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It’s not just an apartment phenomenon, though.

House approvals were also down 17 per cent from a year earlier, and right around the traps as construction finance has slowed.

Read the full article here

Sydney, Melbourne lead the way in property recovery but other cities aren’t necessarily following

When it comes to the property market recovery there’s no doubt Sydney and Melbourne have lead the way – so why aren’t all the other cities following?

An article on News.com.au delves into what’s going on.

The property market is continuing to show positive signs of resurgence but that’s not the case right across the board.

Home values are up, and interest rates are down.

One month into the spring selling season and the Australian property market appears to be sprouting signs of a full blown recovery — at least for its two largest cities.

The RBA has dropped the official cash rate from the previous low of 1 per cent to an unprecedented 0.75 per cent, the same day that property data firm CoreLogic released its September Home Values Index. Reserve Bank Of Australia

The report showed the third consecutive month of gains, lifting the national value of housing by a cumulative 1.7 per cent since the market found a floor in May 2019.

The month-on-month lift of 0.9 per cent in national housing values was the largest monthly gain since March 2017. Much of the improvement is thanks to the rebound of our two biggest markets.

All eyes on Sydney and Melbourne

“While all regions are benefiting from low mortgage rates and improved access to credit, economic and demographic conditions in NSW and Victoria continue to outperform most areas of the country,” CoreLogic’s head of research, Tim Lawless said.

“Population growth is higher, unemployment is lower and jobs growth is stronger, providing a solid platform for housing demand.”

The index also reported that Australia’s two largest cities have seen a “rapid bounce-back” in home values over the past two months, with Sydney up a cumulative 3.3 per cent and Melbourne up 3.2 per cent in August and September.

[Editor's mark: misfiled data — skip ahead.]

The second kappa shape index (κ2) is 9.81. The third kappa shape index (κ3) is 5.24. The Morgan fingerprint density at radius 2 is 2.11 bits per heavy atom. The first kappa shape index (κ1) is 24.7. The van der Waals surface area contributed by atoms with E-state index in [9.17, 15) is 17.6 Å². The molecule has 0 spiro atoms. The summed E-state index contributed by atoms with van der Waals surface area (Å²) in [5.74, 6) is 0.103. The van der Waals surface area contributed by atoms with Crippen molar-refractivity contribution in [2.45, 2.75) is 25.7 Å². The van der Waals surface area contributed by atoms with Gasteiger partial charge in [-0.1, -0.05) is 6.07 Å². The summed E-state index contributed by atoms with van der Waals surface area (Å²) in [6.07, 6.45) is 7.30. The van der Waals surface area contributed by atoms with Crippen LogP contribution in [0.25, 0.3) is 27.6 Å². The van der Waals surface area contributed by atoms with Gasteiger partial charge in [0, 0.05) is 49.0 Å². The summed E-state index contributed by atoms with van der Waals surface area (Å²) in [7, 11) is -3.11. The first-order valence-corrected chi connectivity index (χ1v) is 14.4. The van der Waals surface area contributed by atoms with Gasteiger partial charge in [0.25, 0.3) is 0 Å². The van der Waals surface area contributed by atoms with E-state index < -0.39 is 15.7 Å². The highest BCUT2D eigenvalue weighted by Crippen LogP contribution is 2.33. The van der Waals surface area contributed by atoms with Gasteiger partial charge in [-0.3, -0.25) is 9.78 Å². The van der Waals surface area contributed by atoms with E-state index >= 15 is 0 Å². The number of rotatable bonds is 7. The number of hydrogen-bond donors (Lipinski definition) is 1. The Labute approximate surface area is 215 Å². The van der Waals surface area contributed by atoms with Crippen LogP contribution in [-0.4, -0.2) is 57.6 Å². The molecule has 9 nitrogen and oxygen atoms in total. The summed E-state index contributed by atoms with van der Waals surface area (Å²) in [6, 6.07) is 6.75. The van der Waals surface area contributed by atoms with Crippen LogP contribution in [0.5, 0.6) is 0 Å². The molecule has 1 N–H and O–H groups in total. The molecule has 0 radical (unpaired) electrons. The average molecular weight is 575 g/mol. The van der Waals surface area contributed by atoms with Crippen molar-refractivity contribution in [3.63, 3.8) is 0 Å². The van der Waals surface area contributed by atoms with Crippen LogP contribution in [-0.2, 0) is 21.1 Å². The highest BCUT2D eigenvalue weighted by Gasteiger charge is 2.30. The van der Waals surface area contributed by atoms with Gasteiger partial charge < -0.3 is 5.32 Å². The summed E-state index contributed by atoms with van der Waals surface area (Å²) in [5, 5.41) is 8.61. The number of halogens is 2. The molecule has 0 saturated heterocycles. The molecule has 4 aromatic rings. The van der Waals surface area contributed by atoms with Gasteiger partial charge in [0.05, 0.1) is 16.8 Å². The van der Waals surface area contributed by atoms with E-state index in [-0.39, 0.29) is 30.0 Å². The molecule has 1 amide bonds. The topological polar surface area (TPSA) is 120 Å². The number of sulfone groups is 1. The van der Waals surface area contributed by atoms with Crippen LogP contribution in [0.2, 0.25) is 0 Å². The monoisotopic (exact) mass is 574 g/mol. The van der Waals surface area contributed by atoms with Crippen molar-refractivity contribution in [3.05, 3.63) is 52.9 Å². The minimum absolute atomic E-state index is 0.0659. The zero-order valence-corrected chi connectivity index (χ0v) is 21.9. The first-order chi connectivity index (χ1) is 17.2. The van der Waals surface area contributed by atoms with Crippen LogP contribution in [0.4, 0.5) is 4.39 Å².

There is still a long recovery road ahead, however, as housing values remain 11.9 per cent below their July 2017 peak in Sydney and 7.9 per cent below Melbourne’s November 2017 peak. Propertyupdate Victorian Property Melbourne

Buyers back in business

Nerida Conisbee, chief economist of realestate.com.au said there is a definite shift in market sentiment this spring.

“There is no doubt that buyers are back, particularly in Sydney and Melbourne,” she said.

“Search activity has increased significantly in both cities and this is flowing through to pricing, particularly for premium suburbs.

It’s likely we’ll see a ripple effect to other parts of the market over the rest of the year.”

Historically low interest rates have already played their part in giving the overall market a kickstart Ms Conisbee added.

“The market is definitely recovering. There has been a lot of stimulus — interest rate cuts, tax cuts and an easing of access to finance,” she explained.

Beyond the big two Sydney+suburbs

But not all capital cities are behaving like their larger counterparts.

“Most other parts of Australia have been operating very differently to Sydney and Melbourne over the past two years,” Ms Conisbee said.

“Most of Tasmania and regional Victoria has seen very solid conditions while Adelaide has continued to do what Adelaide tends to do — remain steady while other markets oscillate.”

According to the Home Values Index, Adelaide is down 1.6 per cent from its peak.

“Perth and Darwin continued to tumble, Brisbane remained pretty steady, despite overblown fears of too many apartments,” she said, based on the CoreLogic data showing Perth is down 21.3 per cent since its highest point, Darwin is down 30.8 per cent but Brisbane is down 7.9 per cent.

Read the full article here

The big banks are refusing to pass on the RBA’s interest rate cut in full – and the government isn’t happy about it

Despite the interest rate announcement, it would seem the big banks are not on board.

An article from Business Insider looks into what’s going on and what this could mean for the market.

That’s the eternal dilemma of the Reserve Bank of Australia (RBA), and one that is becoming a serious problem as the latest cut on Tuesday pulls Australia closer and closer to 0%.